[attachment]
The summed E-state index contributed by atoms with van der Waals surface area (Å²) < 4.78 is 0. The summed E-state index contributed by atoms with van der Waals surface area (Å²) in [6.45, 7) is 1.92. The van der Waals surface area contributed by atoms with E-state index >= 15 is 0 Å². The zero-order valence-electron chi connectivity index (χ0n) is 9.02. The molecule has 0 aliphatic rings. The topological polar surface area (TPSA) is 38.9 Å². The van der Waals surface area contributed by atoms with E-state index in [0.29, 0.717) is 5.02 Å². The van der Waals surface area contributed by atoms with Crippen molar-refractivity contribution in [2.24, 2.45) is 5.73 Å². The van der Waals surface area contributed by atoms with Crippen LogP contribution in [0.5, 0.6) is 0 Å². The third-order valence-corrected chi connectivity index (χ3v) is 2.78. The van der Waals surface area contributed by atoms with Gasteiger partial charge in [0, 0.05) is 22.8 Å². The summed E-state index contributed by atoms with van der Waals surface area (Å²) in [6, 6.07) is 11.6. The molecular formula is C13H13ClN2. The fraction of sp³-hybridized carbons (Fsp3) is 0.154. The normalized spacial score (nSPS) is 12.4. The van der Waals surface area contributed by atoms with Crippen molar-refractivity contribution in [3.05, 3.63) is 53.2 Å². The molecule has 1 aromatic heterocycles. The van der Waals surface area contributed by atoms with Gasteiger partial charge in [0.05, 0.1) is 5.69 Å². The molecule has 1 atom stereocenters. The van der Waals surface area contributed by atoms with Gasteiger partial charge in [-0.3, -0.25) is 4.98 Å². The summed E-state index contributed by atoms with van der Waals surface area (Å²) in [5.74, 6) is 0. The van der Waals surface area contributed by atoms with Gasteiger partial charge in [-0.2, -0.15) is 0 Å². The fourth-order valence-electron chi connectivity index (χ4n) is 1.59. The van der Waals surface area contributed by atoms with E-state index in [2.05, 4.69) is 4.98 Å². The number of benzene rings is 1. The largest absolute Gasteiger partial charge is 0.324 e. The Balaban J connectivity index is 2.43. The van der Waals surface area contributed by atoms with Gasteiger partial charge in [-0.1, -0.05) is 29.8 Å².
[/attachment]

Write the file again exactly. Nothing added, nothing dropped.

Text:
The summed E-state index contributed by atoms with van der Waals surface area (Å²) < 4.78 is 0. The summed E-state index contributed by atoms with van der Waals surface area (Å²) in [6.45, 7) is 1.92. The van der Waals surface area contributed by atoms with E-state index >= 15 is 0 Å². The zero-order valence-electron chi connectivity index (χ0n) is 9.02. The molecule has 0 aliphatic rings. The topological polar surface area (TPSA) is 38.9 Å². The van der Waals surface area contributed by atoms with E-state index in [0.29, 0.717) is 5.02 Å². The van der Waals surface area contributed by atoms with Crippen molar-refractivity contribution in [2.24, 2.45) is 5.73 Å². The van der Waals surface area contributed by atoms with Crippen LogP contribution in [0.5, 0.6) is 0 Å². The third-order valence-corrected chi connectivity index (χ3v) is 2.78. The van der Waals surface area contributed by atoms with Gasteiger partial charge in [0, 0.05) is 22.8 Å². The summed E-state index contributed by atoms with van der Waals surface area (Å²) in [6, 6.07) is 11.6. The molecular formula is C13H13ClN2. The fraction of sp³-hybridized carbons (Fsp3) is 0.154. The normalized spacial score (nSPS) is 12.4. The van der Waals surface area contributed by atoms with Crippen molar-refractivity contribution in [3.05, 3.63) is 53.2 Å². The molecule has 1 aromatic heterocycles. The van der Waals surface area contributed by atoms with Gasteiger partial charge in [0.05, 0.1) is 5.69 Å². The molecule has 1 atom stereocenters. The van der Waals surface area contributed by atoms with Gasteiger partial charge in [-0.3, -0.25) is 4.98 Å². The summed E-state index contributed by atoms with van der Waals surface area (Å²) in [5.74, 6) is 0. The van der Waals surface area contributed by atoms with Gasteiger partial charge in [-0.2, -0.15) is 0 Å². The fourth-order valence-electron chi connectivity index (χ4n) is 1.59. The van der Waals surface area contributed by atoms with E-state index in [2.05, 4.69) is 4.98 Å². The number of benzene rings is 1. The largest absolute Gasteiger partial charge is 0.324 e. The Balaban J connectivity index is 2.43. The van der Waals surface area contributed by atoms with Gasteiger partial charge in [-0.1, -0.05) is 29.8 Å².